The main argument developed in this chapter will be that the USA systemic cycle of accumulation of capital (SCA) has come to an end, and that the material expansion (MC) phase of a new SCA already started. The argument will build on the analysis of SCAs and hegemony developed in the previous chapter, trying to establish the main features of the new SCA and the characteristics of the associated new hegemony. We will draw mainly on Jean Marie Guéhenno’s concept of an “Empire without Emperor” (Guéhenno 1995).
III Empire without Emperor
The communal impulse appears to be in conflict with the great universal constructs, and if the imperial age is the age of emperors, the era of diffusion of power – the era of power that cannot be located – is far removed from the era of empire. But if the empire can be distinguished from the republic as the indefinite can be from the definite, as procedure from principle, as the movable from the fixed, the manager from the sovereign, then we are indeed witnessing the eve of the birth of a new empire. An empire whose capital will be neither in Washington, nor in Brussels, nor in Tokyo, nor in Moscow. Rome will no longer be in Rome, and no territorial given, no dominant group, will be able to impose itself. This empire will be neither a supernation nor a universal republic. It will not be governed by an emperor. And yet, it is the concept of empire that most nearly approaches the organization that is emerging. (Jean-Marie Guéhenno 1995: 47)
The main argument developed in this chapter will be that the USA systemic cycle of accumulation of capital (SCA) has come to an end, and that the material expansion (MC) phase of a new SCA already started. The argument will build on the analysis of SCAs and hegemony developed in the previous chapter, trying to establish the main features of the new SCA and the characteristics of the associated new hegemony. We will draw mainly on Jean‑Marie Guéhenno’s concept of an “Empire without Emperor” (Guéhenno 1995).
We will start by defining the main characteristics of the what we propose as the new SCA, as we did in sections II.3.3-II.3.6 for the previous SCAs, without trying to justify all the assertions made. This approach is taken in order to state from the beginning the main ideas behind this chapter, to which we will then come back in the following sections.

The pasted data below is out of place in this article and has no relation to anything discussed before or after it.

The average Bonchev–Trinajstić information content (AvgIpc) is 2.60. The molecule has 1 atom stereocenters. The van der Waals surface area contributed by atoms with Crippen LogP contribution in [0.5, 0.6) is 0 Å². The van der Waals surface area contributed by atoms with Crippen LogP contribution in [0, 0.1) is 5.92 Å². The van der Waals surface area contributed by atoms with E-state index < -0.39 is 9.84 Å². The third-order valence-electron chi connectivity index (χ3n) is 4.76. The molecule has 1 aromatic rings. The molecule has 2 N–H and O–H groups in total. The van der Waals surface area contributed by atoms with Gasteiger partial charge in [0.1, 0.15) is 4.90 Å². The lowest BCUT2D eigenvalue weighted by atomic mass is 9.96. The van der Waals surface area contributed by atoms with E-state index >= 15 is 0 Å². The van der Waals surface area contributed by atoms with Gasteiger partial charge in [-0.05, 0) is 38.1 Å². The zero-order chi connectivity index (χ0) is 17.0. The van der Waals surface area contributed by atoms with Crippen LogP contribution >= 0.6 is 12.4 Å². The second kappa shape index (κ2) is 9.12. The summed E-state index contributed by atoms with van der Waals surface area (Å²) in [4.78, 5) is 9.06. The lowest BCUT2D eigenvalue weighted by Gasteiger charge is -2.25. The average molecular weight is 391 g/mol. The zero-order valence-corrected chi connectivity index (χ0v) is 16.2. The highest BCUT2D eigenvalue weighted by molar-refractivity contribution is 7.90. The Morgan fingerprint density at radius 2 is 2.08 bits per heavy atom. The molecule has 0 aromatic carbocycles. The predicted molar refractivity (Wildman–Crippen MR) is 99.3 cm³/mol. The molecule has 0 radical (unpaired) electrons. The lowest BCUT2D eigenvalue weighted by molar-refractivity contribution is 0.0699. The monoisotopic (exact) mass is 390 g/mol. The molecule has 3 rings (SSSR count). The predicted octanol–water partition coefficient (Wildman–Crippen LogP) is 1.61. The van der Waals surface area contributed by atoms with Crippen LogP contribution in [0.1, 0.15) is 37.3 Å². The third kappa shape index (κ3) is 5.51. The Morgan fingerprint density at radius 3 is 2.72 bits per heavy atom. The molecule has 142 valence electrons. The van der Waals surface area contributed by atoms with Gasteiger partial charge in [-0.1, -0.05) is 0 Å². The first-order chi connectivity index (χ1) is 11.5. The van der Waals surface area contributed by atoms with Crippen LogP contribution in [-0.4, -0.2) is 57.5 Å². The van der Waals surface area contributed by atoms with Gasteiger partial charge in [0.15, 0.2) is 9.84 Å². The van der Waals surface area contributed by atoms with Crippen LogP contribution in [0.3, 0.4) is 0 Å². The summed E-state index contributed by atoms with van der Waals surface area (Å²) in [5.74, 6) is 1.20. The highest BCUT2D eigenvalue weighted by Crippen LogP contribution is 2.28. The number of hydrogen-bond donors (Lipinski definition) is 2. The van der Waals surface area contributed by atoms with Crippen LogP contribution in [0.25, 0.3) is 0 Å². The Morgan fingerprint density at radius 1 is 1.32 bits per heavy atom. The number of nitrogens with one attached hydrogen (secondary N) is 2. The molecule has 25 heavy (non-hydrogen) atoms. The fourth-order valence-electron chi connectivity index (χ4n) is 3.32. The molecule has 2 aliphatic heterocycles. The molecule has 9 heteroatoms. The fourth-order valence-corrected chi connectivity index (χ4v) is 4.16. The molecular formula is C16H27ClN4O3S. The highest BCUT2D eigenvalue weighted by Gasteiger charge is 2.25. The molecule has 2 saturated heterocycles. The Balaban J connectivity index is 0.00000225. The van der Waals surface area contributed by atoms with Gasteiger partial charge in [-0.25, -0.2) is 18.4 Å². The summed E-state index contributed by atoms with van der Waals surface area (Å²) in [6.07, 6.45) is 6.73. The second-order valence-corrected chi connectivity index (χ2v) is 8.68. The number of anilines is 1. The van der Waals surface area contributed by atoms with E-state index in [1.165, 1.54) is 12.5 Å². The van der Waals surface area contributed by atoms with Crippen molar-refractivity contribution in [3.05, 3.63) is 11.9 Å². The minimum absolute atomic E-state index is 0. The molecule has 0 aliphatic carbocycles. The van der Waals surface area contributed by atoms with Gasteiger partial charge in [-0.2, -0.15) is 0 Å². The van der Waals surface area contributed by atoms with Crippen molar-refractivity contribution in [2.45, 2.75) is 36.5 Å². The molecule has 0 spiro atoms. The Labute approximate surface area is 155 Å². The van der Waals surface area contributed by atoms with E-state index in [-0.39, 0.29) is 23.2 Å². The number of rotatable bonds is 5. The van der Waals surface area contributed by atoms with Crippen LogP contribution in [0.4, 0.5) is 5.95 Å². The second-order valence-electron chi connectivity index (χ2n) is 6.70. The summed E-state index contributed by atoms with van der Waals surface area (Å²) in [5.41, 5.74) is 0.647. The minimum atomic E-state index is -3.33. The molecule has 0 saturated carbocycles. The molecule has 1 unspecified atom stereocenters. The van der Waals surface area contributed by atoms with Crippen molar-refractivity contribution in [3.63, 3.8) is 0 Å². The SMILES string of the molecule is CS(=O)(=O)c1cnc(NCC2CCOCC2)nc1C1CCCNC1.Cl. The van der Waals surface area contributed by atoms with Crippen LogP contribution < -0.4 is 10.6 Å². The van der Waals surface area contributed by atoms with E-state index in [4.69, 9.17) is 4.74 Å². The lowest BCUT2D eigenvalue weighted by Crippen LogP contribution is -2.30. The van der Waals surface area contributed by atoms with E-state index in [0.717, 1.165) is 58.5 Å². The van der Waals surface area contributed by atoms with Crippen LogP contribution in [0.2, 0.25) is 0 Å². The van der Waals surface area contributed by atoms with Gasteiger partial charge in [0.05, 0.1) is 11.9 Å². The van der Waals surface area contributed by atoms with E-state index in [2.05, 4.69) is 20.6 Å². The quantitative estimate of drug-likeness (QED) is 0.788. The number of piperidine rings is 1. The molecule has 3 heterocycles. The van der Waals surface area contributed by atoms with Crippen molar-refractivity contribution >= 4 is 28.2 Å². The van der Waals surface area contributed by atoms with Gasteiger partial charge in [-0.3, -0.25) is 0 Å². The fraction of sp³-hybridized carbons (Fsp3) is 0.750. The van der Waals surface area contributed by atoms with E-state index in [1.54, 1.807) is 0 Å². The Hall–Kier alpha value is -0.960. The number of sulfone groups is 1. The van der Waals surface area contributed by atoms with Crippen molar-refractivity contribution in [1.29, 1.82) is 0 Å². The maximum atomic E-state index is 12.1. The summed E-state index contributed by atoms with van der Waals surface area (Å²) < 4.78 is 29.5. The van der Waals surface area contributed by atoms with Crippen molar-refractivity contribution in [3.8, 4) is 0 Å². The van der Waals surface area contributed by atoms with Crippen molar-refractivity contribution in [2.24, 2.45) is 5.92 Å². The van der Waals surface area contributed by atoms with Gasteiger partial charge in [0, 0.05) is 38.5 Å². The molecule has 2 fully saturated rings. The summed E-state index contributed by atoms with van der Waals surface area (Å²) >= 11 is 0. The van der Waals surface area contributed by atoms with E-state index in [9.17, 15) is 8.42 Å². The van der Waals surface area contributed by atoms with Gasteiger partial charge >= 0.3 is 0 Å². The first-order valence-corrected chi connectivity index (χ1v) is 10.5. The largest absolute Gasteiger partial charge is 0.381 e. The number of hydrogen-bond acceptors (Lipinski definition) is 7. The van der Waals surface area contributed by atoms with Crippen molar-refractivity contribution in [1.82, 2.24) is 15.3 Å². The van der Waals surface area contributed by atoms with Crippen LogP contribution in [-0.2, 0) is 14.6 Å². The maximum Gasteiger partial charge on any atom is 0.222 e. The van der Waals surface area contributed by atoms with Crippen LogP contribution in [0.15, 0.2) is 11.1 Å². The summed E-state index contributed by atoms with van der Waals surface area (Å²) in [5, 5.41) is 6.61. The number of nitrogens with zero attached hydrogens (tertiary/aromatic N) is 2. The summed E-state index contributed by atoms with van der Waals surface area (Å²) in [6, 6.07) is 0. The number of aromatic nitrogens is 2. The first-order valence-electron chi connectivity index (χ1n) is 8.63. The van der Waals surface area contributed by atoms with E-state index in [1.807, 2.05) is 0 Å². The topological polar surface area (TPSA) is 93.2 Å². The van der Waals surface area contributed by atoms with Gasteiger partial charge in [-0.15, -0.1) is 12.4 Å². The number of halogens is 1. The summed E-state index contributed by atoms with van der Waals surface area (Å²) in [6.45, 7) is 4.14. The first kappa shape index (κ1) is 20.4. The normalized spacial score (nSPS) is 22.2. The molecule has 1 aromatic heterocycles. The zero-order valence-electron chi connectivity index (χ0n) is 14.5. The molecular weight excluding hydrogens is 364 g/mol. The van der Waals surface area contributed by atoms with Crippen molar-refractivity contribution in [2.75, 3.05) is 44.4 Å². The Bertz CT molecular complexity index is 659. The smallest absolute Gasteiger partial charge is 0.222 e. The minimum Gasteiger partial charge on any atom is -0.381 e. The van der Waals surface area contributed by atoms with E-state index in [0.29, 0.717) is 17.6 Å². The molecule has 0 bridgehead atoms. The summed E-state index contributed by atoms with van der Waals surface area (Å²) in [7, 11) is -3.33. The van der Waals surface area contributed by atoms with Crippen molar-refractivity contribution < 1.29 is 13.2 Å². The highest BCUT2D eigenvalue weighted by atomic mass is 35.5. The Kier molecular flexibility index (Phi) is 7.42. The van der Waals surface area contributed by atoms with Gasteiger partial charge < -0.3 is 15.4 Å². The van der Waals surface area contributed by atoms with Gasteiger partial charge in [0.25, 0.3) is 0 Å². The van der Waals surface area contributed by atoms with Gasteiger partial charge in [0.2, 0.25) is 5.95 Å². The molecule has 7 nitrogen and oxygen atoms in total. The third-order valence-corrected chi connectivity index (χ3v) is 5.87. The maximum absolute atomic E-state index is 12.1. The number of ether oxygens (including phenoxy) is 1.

The assertion that US hegemony has ended will then be justified. This is quite clearly needed, as apparently, with the disintegration of Russia as a superpower, the USA dominates the international political system even more strongly than heretofore. The point we will argue is that, while the USA continues to be the most powerful state in the world system, it no longer leads it and hence no longer defines the hegemony.
Then, the ‘long twenty-first century’, and in particular its technological basis, will be examined in more detail. The strategic commodity of the new SCA, information and communications technology (ICT), has a central role in defining its characteristics. Not only is ICT itself a major component of the new high-value added products, it is an enabling technology in many other areas, leading to enormous efficiency gains in production and commercialisation of goods.
Further, extensive use of ICT in automation leads to a qualitative change in the labour market, with important consequences for the core-periphery structure. This is of vital importance for the understanding of the unfolding societal processes, because the core-periphery structure determines the social and economic position and organisation of individuals and of states. Hence we will study the changed core-periphery structure, as well as its consequences for the world system.
 Dating of SCAs is rather arbitrary, as they describe major societal trends, not well-defined pin‑pointable events, such that precise dates are not very meaningful. In Table II, 1989 is indicated as the end of the US SCA, because the fall of the Berlin wall (and the subsequent German reunification) symbolically marks the end of the Cold War, which was the structuring defining mechanism of the US SCA. Other symbolic events could be the launching of the first web browser (Mosaic, in the early 1990s), the siege of Sarajevo, or even the mediatised death of Princess Diana.